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Title: Workplace Control and Resistance from Below: An Ethnographic Study in a Cypriot Luxury Hotel
Authors: Efthymiou, Leonidas
Supervisors: Harvie, David
Jack, Gavin
Award date: 1-Oct-2010
Presented at: University of Leicester
Abstract: Luxury hotels are service workplaces with high aesthetic, emotional and affective expectations. However, from a critical perspective, hotel workplaces and their labour processes, including issues of control and resistance from below, remain relatively unexplored. Little research has directly examined the subjectivities, perceptions, critical thoughts, plots, interactions and responses of workers in both the hotel’s ‘frontstage’ and ‘backstage’. Therefore, consistent with the concerns of Labour Process Theory (LPT) and theories of aesthetic, emotional and affective labour, this thesis examines workplace control and resistance through an ethnographic study of a luxury hotel in Cyprus. A number of influences, such as employee relations, immigrant mobility and labour markets, seasonality and management attitude, are also discussed in relation to worker resistance or consent. Also, in seeking to contribute to a more detailed examination of resistance, this thesis provides an extensive A to Z catalogue of oppositional forms and practices. My observations produced rich findings that revealed how a number of managerial strategies and mechanisms are in place to monitor, process and discipline worker performance. My evidence advocates that workers challenge the labour process through various forms of opposition, sometimes hidden and sometimes confrontational. Even though some resistance was fragmented by elements of consent, at other times it was challenging, effective and continuous. It also suggests that resistance in an organization can be mapped as a continuum and each practice should not be examined singularly or unconnectedly, but in relation to the previous practices that generated this practices, as well as those that followed. In this direction, even hidden and passive forms of resistance are important because they can produce an escalating effect that may lead to more confrontational resistance.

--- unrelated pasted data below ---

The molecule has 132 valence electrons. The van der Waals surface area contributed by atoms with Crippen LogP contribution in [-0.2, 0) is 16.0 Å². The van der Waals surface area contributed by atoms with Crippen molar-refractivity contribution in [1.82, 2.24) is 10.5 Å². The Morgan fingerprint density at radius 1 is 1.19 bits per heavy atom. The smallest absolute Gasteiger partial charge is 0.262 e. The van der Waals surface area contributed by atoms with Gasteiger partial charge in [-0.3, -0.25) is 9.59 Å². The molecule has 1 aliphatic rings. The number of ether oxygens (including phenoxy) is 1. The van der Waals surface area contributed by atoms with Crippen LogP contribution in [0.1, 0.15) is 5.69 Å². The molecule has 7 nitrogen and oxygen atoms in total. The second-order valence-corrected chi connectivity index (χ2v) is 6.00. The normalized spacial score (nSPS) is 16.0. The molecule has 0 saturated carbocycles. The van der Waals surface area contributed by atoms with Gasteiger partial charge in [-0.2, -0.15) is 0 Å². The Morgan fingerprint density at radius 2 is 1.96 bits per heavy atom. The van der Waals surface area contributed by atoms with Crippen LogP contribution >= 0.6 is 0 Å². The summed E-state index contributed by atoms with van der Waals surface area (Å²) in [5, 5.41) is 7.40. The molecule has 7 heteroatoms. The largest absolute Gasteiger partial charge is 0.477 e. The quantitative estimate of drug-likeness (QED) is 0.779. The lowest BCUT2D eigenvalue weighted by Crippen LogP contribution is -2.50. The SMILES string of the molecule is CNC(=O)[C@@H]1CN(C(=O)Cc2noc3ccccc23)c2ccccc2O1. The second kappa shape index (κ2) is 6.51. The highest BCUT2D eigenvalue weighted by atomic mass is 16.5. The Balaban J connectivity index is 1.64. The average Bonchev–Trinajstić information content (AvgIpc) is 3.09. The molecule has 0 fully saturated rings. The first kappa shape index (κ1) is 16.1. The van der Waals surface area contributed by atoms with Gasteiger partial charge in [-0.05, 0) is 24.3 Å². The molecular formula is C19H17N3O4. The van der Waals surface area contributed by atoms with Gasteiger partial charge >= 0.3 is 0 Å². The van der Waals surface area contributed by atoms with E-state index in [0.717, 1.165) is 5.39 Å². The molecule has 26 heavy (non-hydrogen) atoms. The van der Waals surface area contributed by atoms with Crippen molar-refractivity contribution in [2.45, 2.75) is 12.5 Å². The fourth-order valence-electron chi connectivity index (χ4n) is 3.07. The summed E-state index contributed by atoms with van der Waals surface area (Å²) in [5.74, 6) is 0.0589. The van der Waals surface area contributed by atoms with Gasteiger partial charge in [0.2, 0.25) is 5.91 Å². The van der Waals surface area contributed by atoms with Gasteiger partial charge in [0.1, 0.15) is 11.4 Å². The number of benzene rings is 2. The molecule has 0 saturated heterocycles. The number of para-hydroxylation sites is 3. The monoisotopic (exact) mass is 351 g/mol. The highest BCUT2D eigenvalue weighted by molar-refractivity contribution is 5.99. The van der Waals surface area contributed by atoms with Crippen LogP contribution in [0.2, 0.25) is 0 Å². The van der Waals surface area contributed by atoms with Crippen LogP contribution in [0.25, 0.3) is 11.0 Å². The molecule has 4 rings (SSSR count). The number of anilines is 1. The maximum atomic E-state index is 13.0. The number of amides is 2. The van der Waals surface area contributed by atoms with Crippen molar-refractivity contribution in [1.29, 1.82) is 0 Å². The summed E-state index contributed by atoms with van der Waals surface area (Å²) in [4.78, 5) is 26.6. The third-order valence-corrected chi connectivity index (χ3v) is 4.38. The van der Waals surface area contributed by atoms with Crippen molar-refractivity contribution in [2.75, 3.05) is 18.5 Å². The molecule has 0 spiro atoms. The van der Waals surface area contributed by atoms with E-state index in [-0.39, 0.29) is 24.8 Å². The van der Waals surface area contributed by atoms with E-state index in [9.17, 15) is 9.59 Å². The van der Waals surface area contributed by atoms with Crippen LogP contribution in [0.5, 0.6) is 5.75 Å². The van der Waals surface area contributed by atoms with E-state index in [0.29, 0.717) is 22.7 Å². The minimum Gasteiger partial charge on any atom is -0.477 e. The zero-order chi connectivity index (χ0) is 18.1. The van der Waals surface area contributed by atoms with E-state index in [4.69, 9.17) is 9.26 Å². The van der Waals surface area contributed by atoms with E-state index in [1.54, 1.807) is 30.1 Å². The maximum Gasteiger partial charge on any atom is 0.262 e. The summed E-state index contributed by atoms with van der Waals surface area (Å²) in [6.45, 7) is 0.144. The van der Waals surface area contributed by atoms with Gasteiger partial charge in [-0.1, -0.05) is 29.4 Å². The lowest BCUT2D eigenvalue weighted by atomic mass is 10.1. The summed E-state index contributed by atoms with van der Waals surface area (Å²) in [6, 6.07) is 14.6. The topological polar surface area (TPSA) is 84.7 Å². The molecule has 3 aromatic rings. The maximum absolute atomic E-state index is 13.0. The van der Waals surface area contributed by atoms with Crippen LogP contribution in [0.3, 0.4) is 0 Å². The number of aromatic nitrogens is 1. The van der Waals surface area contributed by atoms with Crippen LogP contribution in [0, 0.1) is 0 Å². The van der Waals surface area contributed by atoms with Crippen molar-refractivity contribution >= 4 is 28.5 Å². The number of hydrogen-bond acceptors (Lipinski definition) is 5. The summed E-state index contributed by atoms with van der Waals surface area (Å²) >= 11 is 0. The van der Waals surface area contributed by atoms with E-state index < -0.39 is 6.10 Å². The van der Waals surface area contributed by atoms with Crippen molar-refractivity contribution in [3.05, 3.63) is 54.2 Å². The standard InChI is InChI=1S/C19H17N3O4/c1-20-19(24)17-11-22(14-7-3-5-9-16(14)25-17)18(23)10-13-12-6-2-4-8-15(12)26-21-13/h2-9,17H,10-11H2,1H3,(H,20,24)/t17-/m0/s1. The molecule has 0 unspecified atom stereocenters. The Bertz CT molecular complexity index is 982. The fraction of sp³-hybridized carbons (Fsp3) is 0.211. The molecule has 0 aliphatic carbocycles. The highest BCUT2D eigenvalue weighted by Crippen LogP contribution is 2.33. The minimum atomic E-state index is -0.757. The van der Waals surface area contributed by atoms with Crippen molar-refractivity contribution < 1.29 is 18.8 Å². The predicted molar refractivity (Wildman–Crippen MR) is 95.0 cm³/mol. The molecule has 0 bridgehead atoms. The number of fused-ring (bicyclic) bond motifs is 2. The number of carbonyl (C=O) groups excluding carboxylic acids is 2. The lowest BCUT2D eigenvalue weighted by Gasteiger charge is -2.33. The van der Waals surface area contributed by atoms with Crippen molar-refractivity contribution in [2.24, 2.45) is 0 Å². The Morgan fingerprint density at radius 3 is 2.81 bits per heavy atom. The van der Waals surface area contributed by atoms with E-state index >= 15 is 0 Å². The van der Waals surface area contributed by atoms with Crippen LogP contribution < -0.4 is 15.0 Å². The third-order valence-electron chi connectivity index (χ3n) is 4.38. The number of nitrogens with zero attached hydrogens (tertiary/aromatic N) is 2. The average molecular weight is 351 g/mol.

Type: Thesis
Level: Doctoral
Qualification: PhD
Rights: Copyright © The author, 2010.
Appears in Collections:Theses, School of Management
Leicester Theses

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